Whincup sees similarities between himself and Feeney

Jamie Whincup. Picture: Mark Horsburgh

When Broc Feeney was officially announced as a 2022 Triple Eight Race Engineering Supercars Championship driver at Surfers Paradise beach on Tuesday, flashbacks raced to mind for Jamie Whincup.

Sixteen years ago, Whincup was in those very shoes, standing roughly 1km down the road in a new Triple Eight/Betta Electrical shirt.

Just like Feeney, Whincup was something of a bold, relatively unproven choice.

Now with Feeney to take over his position as Shane van Gisbergen’s team-mate, Whincup is reminded of himself.

“He’s 18 years old, still living at home, doesn’t have anything else going on but just wants to get in a race car and drive it fast, which is exactly the same as me 15 years ago,” Whincup said.

“There’s a massive amount of similarities. His whole life is about trying to drive this race car fast.

“I don’t think he has got any pressure on him; like, if anything, I’m feeling the pressure more than anyone because we have got to make sure we provide him with the best car in pit lane and I have got to make sure I provide him with an environment where he can thrive.

“If I can do that, if I can provide an environment where he can get the most out of himself, then he is absolutely going to show the world what he is capable of.”

Whincup’s own journey to winning a record seven Supercars titles indicates expectations should be kept in check for Feeney’s first season at Triple Eight.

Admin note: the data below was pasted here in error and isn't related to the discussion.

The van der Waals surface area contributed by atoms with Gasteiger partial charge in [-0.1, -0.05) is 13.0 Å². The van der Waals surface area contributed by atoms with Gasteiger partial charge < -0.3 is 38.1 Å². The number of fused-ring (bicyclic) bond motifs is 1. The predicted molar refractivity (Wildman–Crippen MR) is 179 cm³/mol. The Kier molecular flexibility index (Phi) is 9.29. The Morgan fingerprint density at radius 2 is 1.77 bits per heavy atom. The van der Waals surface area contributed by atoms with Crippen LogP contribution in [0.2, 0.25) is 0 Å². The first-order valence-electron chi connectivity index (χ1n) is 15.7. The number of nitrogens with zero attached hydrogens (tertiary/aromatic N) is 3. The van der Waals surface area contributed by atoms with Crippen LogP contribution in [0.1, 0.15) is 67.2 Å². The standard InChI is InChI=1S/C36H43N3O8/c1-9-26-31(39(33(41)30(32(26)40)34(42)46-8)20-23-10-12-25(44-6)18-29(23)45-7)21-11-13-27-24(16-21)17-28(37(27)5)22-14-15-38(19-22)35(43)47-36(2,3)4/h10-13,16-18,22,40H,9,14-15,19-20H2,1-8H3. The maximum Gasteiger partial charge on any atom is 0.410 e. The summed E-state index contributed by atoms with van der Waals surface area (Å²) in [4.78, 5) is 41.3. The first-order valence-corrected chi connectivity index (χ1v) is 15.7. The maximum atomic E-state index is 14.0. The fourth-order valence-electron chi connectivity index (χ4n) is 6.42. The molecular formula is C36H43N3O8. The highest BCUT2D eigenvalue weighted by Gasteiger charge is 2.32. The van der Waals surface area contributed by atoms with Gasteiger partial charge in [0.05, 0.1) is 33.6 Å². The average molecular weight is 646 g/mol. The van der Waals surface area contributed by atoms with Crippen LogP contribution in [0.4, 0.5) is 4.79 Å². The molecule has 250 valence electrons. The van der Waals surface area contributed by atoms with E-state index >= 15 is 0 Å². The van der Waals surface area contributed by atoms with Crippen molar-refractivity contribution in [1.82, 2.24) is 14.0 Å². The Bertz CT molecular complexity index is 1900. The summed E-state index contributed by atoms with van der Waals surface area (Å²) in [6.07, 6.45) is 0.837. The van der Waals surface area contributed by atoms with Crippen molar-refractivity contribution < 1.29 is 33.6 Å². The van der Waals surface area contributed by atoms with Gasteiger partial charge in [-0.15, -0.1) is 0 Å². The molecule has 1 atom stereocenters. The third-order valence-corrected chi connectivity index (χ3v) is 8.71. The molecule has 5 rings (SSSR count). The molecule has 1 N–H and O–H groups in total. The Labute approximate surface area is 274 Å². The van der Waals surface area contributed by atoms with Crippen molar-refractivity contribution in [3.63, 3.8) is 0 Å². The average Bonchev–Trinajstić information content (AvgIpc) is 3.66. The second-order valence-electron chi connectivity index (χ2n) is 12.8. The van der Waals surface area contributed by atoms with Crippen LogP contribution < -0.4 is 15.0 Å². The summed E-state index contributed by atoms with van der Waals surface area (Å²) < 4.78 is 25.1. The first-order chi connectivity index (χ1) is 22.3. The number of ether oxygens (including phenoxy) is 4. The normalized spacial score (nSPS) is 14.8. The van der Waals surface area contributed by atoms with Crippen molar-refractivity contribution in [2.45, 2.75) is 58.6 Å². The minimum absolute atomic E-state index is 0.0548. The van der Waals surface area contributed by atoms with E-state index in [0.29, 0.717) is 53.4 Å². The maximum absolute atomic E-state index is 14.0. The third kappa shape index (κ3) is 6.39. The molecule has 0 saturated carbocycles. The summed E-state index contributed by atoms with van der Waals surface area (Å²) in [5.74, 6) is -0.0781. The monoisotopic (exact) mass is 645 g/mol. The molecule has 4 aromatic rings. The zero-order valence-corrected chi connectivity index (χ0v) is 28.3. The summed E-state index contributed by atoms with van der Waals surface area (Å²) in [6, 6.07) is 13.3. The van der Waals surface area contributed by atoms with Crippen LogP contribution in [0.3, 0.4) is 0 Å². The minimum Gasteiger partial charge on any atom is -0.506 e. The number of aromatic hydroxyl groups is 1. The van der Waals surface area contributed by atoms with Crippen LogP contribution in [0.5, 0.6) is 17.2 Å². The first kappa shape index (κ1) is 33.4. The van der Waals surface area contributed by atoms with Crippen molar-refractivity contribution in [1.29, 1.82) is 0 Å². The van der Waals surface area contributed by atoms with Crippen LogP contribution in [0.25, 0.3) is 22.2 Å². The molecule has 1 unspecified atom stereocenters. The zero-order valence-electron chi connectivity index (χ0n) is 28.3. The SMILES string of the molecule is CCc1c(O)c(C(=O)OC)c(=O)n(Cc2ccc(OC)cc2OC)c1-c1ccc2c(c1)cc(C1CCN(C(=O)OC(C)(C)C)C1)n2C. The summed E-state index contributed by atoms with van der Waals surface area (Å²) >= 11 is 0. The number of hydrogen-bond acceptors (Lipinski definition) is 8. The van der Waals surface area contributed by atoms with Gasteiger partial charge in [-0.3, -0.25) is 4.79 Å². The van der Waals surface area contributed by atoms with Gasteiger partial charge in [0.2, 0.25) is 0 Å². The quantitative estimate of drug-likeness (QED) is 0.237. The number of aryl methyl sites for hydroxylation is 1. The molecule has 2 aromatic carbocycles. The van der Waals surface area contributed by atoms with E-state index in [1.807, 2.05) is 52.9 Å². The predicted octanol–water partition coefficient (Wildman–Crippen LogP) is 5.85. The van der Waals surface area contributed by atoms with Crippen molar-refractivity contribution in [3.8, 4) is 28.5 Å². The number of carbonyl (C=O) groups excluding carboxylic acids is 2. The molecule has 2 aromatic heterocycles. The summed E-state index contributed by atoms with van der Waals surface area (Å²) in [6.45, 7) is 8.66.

Whincup (right) with Broc Feeney. Picture: Mark Horsburgh

Whincup showed flashes of brilliance in 2006, leaving the season-opening Adelaide 500 with the championship lead, only to end the year 10th while team-mate Craig Lowndes came within a whisker of the title.

But the very next year Whincup himself was a championship contender – a status he’s almost always carried since.

“I don’t want to put any numbers or expectations on him, I don’t want to give the kid any more pressure than what he is already putting on himself,” he said of Feeney.

“But the reality is, and I’ve been quite vocal to all the team owners, in making sure if you are going to give a young kid an opportunity, please give them at least a couple of years.

“The first year is about learning the car, learning the tracks, learning your opposition as well, so of course no doubt we’ll see some inspiration next year with Broc but it does take a couple of years to get on a run.

“We’re going to make sure we provide him enough time for him to show his skills.”

To assist with that learning phase, van Gisbergen will be tasked with increased responsibility on the car development front.

“Shane is going to have to take on my role in making sure that the cars keep evolving, keep moving forward, and he has already been sharing 50 percent of that load so he’ll be fine,” said Whincup.

“Broc’s time will be spent driving the car and trying to get the most out of the current package and certainly Shane now has got 100 percent responsibility in improving the package and making sure it is still the quickest car in pit lane in the next coming years.”

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